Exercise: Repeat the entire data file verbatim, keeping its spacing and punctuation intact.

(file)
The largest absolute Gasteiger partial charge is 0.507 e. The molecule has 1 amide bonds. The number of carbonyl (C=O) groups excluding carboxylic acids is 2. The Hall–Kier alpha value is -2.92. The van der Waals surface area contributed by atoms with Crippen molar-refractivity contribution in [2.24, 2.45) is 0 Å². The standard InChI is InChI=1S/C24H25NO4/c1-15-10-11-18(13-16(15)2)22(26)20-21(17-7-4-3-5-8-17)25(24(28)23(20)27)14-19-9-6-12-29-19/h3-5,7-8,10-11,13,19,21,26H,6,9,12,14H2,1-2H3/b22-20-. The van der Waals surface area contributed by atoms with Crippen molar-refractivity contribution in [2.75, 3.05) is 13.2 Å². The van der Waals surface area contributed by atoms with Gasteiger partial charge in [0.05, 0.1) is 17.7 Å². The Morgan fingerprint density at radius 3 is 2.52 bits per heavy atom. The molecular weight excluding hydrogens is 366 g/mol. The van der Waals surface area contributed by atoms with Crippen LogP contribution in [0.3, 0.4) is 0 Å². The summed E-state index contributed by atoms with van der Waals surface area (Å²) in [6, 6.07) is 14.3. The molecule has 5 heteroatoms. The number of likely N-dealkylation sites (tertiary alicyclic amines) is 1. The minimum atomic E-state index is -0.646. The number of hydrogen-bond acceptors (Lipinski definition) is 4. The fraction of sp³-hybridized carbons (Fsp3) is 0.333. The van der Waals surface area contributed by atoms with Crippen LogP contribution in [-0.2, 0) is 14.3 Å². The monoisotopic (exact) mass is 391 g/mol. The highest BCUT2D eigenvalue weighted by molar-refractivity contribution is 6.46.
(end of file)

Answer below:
The largest absolute Gasteiger partial charge is 0.507 e. The molecule has 1 amide bonds. The number of carbonyl (C=O) groups excluding carboxylic acids is 2. The Hall–Kier alpha value is -2.92. The van der Waals surface area contributed by atoms with Crippen molar-refractivity contribution in [2.24, 2.45) is 0 Å². The standard InChI is InChI=1S/C24H25NO4/c1-15-10-11-18(13-16(15)2)22(26)20-21(17-7-4-3-5-8-17)25(24(28)23(20)27)14-19-9-6-12-29-19/h3-5,7-8,10-11,13,19,21,26H,6,9,12,14H2,1-2H3/b22-20-. The van der Waals surface area contributed by atoms with Crippen molar-refractivity contribution in [2.75, 3.05) is 13.2 Å². The van der Waals surface area contributed by atoms with Gasteiger partial charge in [0.05, 0.1) is 17.7 Å². The Morgan fingerprint density at radius 3 is 2.52 bits per heavy atom. The molecular weight excluding hydrogens is 366 g/mol. The van der Waals surface area contributed by atoms with Crippen LogP contribution in [0.3, 0.4) is 0 Å². The summed E-state index contributed by atoms with van der Waals surface area (Å²) in [6, 6.07) is 14.3. The molecule has 5 heteroatoms. The number of likely N-dealkylation sites (tertiary alicyclic amines) is 1. The minimum atomic E-state index is -0.646. The number of hydrogen-bond acceptors (Lipinski definition) is 4. The fraction of sp³-hybridized carbons (Fsp3) is 0.333. The van der Waals surface area contributed by atoms with Crippen LogP contribution in [-0.2, 0) is 14.3 Å². The monoisotopic (exact) mass is 391 g/mol. The highest BCUT2D eigenvalue weighted by molar-refractivity contribution is 6.46.